EBRI Issue Brief
Health Insurance Portability: COBRA Expansions and Job Mobility
- This Issue Brief discusses continuation-of-coverage mandates under the Consolidated Omnibus Budget Reconciliation Act of 1985 (COBRA). It provides background information on health insurance portability and job mobility, data on the cost to employers of providing continuation of coverage to former employees, and a summary of empirical research on COBRA's effect on employee benefits and job mobility.
- COBRA coverage can be considered advantageous for most workers, as it allows continuation of the health insurance policy they had in place at work when they lose or leave a job. Although employees can be required to pay 102 percent of the premium for COBRA coverage, they can usually realize significant savings compared with the cost of purchasing the equivalent insurance policy in the private market.
- Many employers consider COBRA to be a costly mandate for three reasons. First, premiums collected from COBRA beneficiaries typically do not cover the costs of the health care services rendered. Second, COBRA imposes an additional administrative cost on employers. Third, many employers view the penalties for noncompliance as excessively large.
- According to a survey conducted by Charles D. Spencer & Associates, of the 10.2 percent of employees and dependents who were eligible for COBRA coverage in 1996, over 28 percent elected it. In addition, average employer claims costs for COBRA beneficiaries amounted to $5,591, compared with $3,332 for active employees in surveyed plans.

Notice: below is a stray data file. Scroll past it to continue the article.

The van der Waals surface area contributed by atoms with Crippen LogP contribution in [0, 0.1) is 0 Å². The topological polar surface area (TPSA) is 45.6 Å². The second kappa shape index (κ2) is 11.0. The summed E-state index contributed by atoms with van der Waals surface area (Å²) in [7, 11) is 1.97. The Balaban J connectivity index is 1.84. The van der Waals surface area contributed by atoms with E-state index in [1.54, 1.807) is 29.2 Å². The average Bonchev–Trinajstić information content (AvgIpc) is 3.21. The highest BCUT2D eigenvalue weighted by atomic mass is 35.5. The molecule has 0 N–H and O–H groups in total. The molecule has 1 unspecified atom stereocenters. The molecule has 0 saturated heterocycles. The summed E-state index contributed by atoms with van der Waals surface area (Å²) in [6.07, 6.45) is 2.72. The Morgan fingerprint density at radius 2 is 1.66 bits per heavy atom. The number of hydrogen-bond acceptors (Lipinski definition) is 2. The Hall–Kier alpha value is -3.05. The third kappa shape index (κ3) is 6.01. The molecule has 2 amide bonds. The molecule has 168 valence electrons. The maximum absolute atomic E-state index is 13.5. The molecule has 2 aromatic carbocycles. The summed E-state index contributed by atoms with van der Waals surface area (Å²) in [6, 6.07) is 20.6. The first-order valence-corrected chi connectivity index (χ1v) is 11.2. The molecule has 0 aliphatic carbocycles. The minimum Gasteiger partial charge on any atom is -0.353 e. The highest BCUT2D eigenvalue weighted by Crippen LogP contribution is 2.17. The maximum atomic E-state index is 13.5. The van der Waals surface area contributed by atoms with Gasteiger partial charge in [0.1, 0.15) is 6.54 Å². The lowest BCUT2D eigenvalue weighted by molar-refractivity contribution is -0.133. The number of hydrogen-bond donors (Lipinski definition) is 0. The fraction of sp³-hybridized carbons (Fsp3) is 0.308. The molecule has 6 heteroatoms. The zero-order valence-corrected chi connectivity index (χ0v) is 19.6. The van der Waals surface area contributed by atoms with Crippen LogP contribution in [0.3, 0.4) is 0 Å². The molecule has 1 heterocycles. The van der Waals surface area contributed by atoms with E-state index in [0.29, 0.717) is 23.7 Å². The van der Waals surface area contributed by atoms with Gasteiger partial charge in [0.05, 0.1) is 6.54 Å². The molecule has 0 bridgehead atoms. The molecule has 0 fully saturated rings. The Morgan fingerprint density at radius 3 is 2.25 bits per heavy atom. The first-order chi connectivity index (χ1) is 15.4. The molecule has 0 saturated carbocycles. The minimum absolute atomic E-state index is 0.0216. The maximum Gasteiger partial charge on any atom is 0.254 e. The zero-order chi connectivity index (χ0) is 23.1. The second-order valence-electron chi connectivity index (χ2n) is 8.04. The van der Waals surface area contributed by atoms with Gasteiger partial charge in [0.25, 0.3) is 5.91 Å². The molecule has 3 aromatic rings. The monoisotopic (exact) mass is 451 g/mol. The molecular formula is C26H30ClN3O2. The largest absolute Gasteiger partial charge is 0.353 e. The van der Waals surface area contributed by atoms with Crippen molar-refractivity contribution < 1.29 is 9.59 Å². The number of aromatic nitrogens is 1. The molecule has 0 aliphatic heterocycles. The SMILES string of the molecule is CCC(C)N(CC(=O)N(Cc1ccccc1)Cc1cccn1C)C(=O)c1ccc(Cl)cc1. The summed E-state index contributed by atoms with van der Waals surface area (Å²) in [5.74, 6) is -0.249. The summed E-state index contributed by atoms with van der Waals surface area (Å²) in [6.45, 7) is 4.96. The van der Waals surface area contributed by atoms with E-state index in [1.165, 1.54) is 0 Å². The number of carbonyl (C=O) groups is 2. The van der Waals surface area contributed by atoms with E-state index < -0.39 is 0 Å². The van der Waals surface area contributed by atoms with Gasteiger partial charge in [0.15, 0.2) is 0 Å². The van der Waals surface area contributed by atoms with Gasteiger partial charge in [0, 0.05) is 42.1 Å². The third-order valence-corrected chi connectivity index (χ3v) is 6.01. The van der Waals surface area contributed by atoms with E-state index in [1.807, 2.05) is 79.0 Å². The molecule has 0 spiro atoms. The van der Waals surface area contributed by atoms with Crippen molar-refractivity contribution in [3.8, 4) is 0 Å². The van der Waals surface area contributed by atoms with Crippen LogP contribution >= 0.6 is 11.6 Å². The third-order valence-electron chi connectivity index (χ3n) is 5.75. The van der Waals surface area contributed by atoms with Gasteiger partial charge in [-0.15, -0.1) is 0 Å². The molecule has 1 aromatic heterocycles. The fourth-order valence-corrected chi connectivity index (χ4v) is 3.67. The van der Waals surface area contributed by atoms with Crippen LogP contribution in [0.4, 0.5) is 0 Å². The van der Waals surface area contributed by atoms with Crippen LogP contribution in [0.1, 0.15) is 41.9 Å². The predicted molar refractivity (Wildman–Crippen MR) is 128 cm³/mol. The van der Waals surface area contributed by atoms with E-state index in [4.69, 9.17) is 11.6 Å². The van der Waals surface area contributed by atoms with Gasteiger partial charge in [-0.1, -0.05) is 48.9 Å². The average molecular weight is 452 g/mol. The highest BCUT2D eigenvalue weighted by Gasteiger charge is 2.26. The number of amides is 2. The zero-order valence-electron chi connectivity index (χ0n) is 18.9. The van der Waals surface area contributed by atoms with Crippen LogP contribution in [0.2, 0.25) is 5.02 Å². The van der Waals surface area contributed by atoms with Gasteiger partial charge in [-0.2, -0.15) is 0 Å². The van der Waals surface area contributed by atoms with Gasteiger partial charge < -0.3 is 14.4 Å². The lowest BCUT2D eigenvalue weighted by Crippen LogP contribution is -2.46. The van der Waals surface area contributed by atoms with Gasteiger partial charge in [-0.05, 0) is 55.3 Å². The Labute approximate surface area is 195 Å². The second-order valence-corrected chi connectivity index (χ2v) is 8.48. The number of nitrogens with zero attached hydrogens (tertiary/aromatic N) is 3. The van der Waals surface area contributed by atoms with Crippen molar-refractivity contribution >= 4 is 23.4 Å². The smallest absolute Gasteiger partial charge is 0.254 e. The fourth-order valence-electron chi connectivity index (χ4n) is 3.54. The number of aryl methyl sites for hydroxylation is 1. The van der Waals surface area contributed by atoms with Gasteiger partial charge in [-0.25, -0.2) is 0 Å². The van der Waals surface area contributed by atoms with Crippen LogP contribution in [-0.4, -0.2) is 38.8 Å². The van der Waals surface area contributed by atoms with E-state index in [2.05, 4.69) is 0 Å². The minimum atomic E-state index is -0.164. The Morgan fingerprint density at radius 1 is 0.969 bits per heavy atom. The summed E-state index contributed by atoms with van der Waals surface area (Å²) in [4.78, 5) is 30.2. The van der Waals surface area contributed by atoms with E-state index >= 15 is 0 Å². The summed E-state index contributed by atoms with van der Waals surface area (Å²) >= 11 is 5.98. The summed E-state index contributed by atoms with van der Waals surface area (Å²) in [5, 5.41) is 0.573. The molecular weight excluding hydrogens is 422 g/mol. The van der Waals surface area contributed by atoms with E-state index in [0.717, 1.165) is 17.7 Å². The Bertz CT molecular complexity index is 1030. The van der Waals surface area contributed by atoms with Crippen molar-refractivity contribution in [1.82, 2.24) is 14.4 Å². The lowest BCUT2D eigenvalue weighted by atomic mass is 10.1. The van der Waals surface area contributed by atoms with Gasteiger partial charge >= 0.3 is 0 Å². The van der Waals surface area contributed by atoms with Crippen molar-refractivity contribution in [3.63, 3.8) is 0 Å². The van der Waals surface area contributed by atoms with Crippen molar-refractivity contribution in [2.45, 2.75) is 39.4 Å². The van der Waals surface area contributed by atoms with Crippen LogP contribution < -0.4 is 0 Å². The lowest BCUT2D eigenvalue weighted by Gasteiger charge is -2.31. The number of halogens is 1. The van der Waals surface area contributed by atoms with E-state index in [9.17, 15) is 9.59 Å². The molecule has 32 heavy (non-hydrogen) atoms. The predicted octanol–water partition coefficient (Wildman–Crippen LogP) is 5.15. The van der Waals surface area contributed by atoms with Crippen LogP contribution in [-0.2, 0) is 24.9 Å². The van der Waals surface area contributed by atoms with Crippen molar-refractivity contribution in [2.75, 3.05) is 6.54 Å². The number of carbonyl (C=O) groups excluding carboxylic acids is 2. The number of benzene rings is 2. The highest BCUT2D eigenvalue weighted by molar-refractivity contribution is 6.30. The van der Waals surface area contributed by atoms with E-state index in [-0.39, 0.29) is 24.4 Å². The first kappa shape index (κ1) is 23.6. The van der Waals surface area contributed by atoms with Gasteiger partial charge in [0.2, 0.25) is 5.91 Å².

- According to Employee Benefit Research Institute estimates of the Survey of Income and Program Participation (SIPP), the COBRA population is much older than the general insured population. COBRA beneficiaries also have higher personal income than the general insured population, with this difference being almost entirely due to differences in retirement income.
- Any attempt to expand COBRA coverage, either through subsidies or by allowing workers to choose from plans with lower premiums, would likely result in increased employer health care costs. As a result, employers may consider various alternatives to reduce, shift, or eliminate the impact of this increased cost. One alternative would be to continue requiring active employees to share in the increased costs through higher employee contributions. A second alternative would be to reduce or eliminate health care benefits for active employees and/or future retirees and their families. A third alternative would be to reduce the size of the work force eligible for health insurance benefits. Finally, employers may pass additional costs on to workers or consumers.